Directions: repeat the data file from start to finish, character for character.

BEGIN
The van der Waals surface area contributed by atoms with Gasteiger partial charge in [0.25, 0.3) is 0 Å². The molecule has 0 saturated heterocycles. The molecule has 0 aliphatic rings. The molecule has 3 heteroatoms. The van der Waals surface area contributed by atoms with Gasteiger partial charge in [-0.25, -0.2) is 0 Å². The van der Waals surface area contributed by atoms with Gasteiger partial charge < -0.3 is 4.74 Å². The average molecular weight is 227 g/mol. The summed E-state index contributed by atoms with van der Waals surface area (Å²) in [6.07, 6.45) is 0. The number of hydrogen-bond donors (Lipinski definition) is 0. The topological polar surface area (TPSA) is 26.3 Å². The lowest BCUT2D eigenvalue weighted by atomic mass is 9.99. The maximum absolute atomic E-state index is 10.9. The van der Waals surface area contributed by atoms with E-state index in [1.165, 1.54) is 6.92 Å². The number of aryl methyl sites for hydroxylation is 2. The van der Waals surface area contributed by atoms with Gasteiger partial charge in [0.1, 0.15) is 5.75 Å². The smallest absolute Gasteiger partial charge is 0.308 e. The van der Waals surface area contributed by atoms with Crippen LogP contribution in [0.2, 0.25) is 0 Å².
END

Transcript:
The van der Waals surface area contributed by atoms with Gasteiger partial charge in [0.25, 0.3) is 0 Å². The molecule has 0 saturated heterocycles. The molecule has 0 aliphatic rings. The molecule has 3 heteroatoms. The van der Waals surface area contributed by atoms with Gasteiger partial charge in [-0.25, -0.2) is 0 Å². The van der Waals surface area contributed by atoms with Gasteiger partial charge < -0.3 is 4.74 Å². The average molecular weight is 227 g/mol. The summed E-state index contributed by atoms with van der Waals surface area (Å²) in [6.07, 6.45) is 0. The number of hydrogen-bond donors (Lipinski definition) is 0. The topological polar surface area (TPSA) is 26.3 Å². The lowest BCUT2D eigenvalue weighted by atomic mass is 9.99. The maximum absolute atomic E-state index is 10.9. The van der Waals surface area contributed by atoms with E-state index in [1.165, 1.54) is 6.92 Å². The number of aryl methyl sites for hydroxylation is 2. The van der Waals surface area contributed by atoms with Gasteiger partial charge in [0.1, 0.15) is 5.75 Å². The smallest absolute Gasteiger partial charge is 0.308 e. The van der Waals surface area contributed by atoms with Crippen LogP contribution in [0.2, 0.25) is 0 Å².